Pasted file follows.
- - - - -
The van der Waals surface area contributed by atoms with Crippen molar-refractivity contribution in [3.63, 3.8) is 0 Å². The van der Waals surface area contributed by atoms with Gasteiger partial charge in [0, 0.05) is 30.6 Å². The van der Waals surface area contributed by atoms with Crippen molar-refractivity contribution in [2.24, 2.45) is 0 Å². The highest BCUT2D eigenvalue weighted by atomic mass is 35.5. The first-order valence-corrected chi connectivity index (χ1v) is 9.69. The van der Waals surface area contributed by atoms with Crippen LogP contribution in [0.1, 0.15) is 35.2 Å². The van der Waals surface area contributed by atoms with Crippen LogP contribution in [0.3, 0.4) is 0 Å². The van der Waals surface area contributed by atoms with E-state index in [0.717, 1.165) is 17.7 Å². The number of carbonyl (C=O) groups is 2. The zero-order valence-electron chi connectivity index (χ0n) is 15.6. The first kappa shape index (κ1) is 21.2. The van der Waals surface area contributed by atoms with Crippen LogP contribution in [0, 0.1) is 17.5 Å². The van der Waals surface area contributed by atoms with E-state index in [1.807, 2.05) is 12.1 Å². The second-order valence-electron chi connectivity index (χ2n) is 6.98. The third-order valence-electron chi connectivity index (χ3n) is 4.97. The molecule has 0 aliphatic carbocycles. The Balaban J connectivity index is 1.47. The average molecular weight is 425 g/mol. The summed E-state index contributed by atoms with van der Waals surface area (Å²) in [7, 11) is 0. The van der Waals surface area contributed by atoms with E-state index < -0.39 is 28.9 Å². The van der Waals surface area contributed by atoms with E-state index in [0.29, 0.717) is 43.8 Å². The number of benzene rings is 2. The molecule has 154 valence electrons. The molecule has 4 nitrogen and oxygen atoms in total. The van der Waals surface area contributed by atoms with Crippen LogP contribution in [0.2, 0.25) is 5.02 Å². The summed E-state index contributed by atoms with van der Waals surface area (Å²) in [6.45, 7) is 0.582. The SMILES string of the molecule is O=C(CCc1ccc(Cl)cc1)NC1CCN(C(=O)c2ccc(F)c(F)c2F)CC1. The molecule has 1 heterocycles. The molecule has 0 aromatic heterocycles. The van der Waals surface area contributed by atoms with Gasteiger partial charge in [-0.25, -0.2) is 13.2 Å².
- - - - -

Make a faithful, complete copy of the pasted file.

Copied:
The van der Waals surface area contributed by atoms with Crippen molar-refractivity contribution in [3.63, 3.8) is 0 Å². The van der Waals surface area contributed by atoms with Gasteiger partial charge in [0, 0.05) is 30.6 Å². The van der Waals surface area contributed by atoms with Crippen molar-refractivity contribution in [2.24, 2.45) is 0 Å². The highest BCUT2D eigenvalue weighted by atomic mass is 35.5. The first-order valence-corrected chi connectivity index (χ1v) is 9.69. The van der Waals surface area contributed by atoms with Crippen LogP contribution in [0.1, 0.15) is 35.2 Å². The van der Waals surface area contributed by atoms with Crippen LogP contribution in [0.3, 0.4) is 0 Å². The van der Waals surface area contributed by atoms with E-state index in [0.717, 1.165) is 17.7 Å². The number of carbonyl (C=O) groups is 2. The zero-order valence-electron chi connectivity index (χ0n) is 15.6. The first kappa shape index (κ1) is 21.2. The van der Waals surface area contributed by atoms with Crippen LogP contribution in [0, 0.1) is 17.5 Å². The van der Waals surface area contributed by atoms with E-state index in [1.807, 2.05) is 12.1 Å². The second-order valence-electron chi connectivity index (χ2n) is 6.98. The third-order valence-electron chi connectivity index (χ3n) is 4.97. The molecule has 0 aliphatic carbocycles. The Balaban J connectivity index is 1.47. The average molecular weight is 425 g/mol. The summed E-state index contributed by atoms with van der Waals surface area (Å²) in [7, 11) is 0. The van der Waals surface area contributed by atoms with E-state index < -0.39 is 28.9 Å². The van der Waals surface area contributed by atoms with E-state index in [0.29, 0.717) is 43.8 Å². The number of benzene rings is 2. The molecule has 154 valence electrons. The molecule has 4 nitrogen and oxygen atoms in total. The van der Waals surface area contributed by atoms with Crippen LogP contribution in [0.2, 0.25) is 5.02 Å². The summed E-state index contributed by atoms with van der Waals surface area (Å²) in [6.45, 7) is 0.582. The SMILES string of the molecule is O=C(CCc1ccc(Cl)cc1)NC1CCN(C(=O)c2ccc(F)c(F)c2F)CC1. The molecule has 1 heterocycles. The molecule has 0 aromatic heterocycles. The van der Waals surface area contributed by atoms with Gasteiger partial charge in [-0.25, -0.2) is 13.2 Å².